Nursing student wanting to work in ERRegister Today!
- by Heather0399 Oct 3, '12I am currently a nursing student and I am really interested in working in the ER after graduation. I was just curious if anyone knows the likelyhood of being hired in an ER right after graduation or if most ERs require a certain amount of experience in Med/surg or other non-specialty areas. Also does anyone know if the ER will hire nurse externs? Thanks for any advice
- Oct 3, '12 by harrirdI guess it depends on the particular hospitals you're looking to apply to. I was hired directly out of nursing school.
- Oct 7, '12 by ecerrnThose that do should have a really good internship program
- Oct 7, '12 by akulahawkI am also somewhat interested in working in the ER after graduation. Personally, I do have some experience outside of nursing that gives me some insight into certain aspects of things, but it is not "nursing" experience. That being said, I would expect that ERs that hire new grads would have a good training program that would bring the new grad up to a sufficient level of performance to survive in the ER. I would not expect any new grad to do well immediately out of school, in the ER. That would include me and anyone else that has prior experience. A nurse that has had 1 – 2 years of experience in med/surg, would still have to learn a lot about working in the ER. The nurse would still have to do an assessment, but the speed and so have focus of the assessment would be very different from what the nurses used to doing on a typical med/surg floor. I know that I am not a nurse yet, but I do know that some things would be quite different. I hope that I get to find out for myself just how different working in the ER is from anything else that I used to doing.
- Oct 8, '12 by Whts_Ur_Emergency?I would not suggest becoming a ER nurse as a new grad. Although you may find managers to hire you it would not be in your best interest. You really should get a year of practice on a med surg or Tele floor first because as an ER nurse you are expected to think fast and work fast. I worked in the ER as an aide and I did EKGs and phlebotomy and assisted with procedures for 5 yrs prior to graduating. Believe me that's all I wanted to do when I graduated, but my manager told me to get a yr of experience first. Guess what happened... The valedictorian of my class was hired in my ER and she couldnt handle it. She broke down having a panic attack and staff had to five her oxygen and treat her patients. I went back after the year was up but I found myself nervous where in the floor I was confident. That first year is critical! In school you only have 1-2 patients and you may only oversee part of their care because the instructor has so many students and we all know that is not the way it is in reality.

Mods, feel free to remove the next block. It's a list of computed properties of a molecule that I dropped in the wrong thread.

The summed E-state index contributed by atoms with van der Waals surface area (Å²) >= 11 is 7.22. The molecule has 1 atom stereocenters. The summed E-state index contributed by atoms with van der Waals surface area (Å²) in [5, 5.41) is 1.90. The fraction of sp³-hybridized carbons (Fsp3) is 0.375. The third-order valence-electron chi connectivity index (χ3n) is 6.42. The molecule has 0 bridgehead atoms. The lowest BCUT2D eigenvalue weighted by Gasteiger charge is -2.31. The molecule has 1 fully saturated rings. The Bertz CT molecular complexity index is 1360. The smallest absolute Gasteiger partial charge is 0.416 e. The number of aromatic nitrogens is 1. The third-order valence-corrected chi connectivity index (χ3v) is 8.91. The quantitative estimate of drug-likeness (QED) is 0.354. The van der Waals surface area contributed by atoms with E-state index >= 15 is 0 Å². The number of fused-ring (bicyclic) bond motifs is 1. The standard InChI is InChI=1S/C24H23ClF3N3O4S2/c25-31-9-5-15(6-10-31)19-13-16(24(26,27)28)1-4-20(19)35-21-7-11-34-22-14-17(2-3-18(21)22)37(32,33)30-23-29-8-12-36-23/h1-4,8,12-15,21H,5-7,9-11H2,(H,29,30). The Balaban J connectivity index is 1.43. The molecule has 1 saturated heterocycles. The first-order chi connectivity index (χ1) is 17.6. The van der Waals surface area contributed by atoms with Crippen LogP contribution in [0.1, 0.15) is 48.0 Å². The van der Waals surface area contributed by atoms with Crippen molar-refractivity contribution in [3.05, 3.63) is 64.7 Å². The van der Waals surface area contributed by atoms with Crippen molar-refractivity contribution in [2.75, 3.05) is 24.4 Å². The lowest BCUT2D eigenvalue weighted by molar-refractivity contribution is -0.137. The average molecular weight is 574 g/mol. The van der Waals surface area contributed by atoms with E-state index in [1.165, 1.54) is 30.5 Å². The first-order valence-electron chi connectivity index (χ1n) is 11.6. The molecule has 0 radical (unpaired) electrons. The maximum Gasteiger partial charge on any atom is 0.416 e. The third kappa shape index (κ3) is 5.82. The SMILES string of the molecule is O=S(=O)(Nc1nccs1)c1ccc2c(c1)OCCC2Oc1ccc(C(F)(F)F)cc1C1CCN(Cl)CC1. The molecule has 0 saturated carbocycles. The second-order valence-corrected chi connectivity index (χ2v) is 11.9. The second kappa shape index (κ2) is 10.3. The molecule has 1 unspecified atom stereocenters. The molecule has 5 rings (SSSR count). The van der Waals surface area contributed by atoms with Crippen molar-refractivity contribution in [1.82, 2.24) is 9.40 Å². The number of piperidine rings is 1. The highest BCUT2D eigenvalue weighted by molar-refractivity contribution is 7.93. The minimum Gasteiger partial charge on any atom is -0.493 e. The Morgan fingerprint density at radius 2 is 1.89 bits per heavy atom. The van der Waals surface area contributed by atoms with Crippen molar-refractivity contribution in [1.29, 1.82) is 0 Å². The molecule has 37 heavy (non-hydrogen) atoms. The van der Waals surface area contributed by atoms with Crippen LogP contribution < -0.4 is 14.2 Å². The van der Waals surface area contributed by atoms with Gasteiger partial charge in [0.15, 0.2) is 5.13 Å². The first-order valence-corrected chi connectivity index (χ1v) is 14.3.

- Oct 9, '12 by sandyfeetYou definitely have to learn fast, move fast, chart fast, and be assertive. I'm a new grad that was hired into the ED, and some days are overwhelming. But I work with a great supportive staff, I study on my days off, and I focus on the small steps I am taking to becoming a better nurse. I think the ED is good for people who are able to look at a mess and organize everything back into place! The floor has a pattern to it, but in the ED you have to make everything happen at once when things are falling apart all over. It's a huge learning curve but new grads can make it in the ED.